The following are approximations:

Black Vertisol, Grey Vertisol-a, Grey Vertisol-s and Red Kandosol all recorded an increase in cumulative evapororation over 70 days, from 0mm to 55mm. At 60 days there was a decrease of 10-15mm (approximately) in cumulative evapororation due to dry soil and and a small initial rain event, with Black Vertisol at 20mm, Grey Vertisol-a at 20mm, Grey Vertisol-s at 15mm and Red Kandosol at 28mm.

Soils and seasonal variations in U and CONA

High evaporative losses due to Stage 1 drying were observed infrequently in the paddock under natural rainfall and climatic conditions. Typical weather in south east Queensland is slightly summer dominant rainfall, with frequent high intensity (usually late afternoon) thunderstorms followed by humid conditions and good infiltration into the soil profile overnight when evaporative demand is low. Throughout the year there are also frequent drizzly rainfalls with prolonged overcast, humid conditions and damp soil and atmosphere (reducing solar input and the evaporative gradient). These smaller drizzly falls frequently persist after a main rain event. This type of weather produces low atmospheric demand and low PE, suppressing initial evaporative losses. At the same time soil moisture redistribution from the top few cm to deeper in the soil profile continues. By the time atmospheric demand increases, soil water has become less available and evaporative drying had moved past first stage drying behaviour.

Across all drying curves, initial evaporative losses after rain were between 0.1-3 mm in the first 24 hr. After 48 hr 0.4-6 mm had evaporated from most curves with the majority <4 mm. A conservative estimate of 2 is recommended for U as a modelling parameter. This is lower than most values commonly in use (3-8), however in agreement with recommendations from Yunusa et al. (1994) for Australian conditions.

CONA values were calculated empirically from ~40 cumulative evaporation curves for each soil, and a summary is provided in Table 1. CONA was significantly higher for the Black Vertosol than other soils. Winter CONA values were significantly lower than the other seasons. The relationship between CONA and potential evaporation (PE) was also analysed and only a very weak positive relationship found.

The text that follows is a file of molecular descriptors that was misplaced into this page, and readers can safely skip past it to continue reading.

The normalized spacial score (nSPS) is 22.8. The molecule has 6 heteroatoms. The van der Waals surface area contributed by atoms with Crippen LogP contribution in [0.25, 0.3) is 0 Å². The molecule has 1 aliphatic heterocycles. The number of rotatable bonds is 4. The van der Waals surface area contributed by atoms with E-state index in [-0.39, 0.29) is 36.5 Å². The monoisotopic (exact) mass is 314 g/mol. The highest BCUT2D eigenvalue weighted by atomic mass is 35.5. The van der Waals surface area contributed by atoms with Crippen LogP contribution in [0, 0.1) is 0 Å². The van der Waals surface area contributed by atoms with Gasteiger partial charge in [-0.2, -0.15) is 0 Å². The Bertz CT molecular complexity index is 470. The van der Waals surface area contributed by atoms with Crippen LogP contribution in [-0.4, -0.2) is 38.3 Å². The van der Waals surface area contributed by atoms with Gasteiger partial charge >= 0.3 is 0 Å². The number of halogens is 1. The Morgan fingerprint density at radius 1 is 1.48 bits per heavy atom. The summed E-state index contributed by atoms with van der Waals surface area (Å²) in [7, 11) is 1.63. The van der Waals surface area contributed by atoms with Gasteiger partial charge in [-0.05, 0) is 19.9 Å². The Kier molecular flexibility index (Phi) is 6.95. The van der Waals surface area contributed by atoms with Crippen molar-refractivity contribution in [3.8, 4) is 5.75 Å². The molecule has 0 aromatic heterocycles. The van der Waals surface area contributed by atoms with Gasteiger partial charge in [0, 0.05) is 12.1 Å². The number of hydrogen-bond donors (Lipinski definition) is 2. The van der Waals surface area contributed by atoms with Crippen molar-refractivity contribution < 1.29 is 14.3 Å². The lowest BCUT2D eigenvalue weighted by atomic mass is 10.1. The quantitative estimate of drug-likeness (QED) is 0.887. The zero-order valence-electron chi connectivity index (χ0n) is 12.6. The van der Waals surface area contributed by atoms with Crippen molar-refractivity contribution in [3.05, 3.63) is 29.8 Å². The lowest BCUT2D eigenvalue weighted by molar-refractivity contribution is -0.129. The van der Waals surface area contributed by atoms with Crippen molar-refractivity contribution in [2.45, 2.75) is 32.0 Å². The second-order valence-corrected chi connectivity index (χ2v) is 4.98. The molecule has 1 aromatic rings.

Table 1. Empirically derived CONA values from measured 2010-2013 soil evaporation drying curves.



Black Vertosol

(Darling Downs)

Grey Vertosol-a


Grey Vertosol-s


Red Kandosol

(St George)


5.3 (± 0.4)

4.6 (± 0.4)

4.8 (± 0.4)

4.6 (± 0.4)


Average   4.8 (se=0.13*; 95% CI is ± 0.26)


3.7 (± 1.4)

3.0 (± 1.4)

3.2 (± 1.4)

3.0 (± 1.3)


Average   3.2 (se=0.66*; 95% CI is ± 1.32)

Testing the Models – APSIM-SoilWat, APSIM-SWIM are they a good predictor of soil evaporation?

APSIM’s ability to simulate the evaporative process was tested using empirically derived U and CONA and the measured soil evaporation data. APSIM (Keating et al. 2003) contains two water balance models; SoilWat, a cascading bucket model based on the Ritchie model, and SWIM, a physical model of water movement based on a numerical solution of the Richards’ equation and the advection-dispersion equation. Drying periods were modelled separately in APSIM with each period being its own simulation. For the SoilWat model, our experimentally derived U and CONA values for each soil and summer/winter seasonal averages were used (Table 1). SWIM is a physical model so requires no parameters beyond those specified by the soil. Actual measured starting waters, soil hydraulic properties and climate data were used. The model was then run for the duration of the period and predicted cumulative evaporation of both models compared against observed data (Figure 4a,b).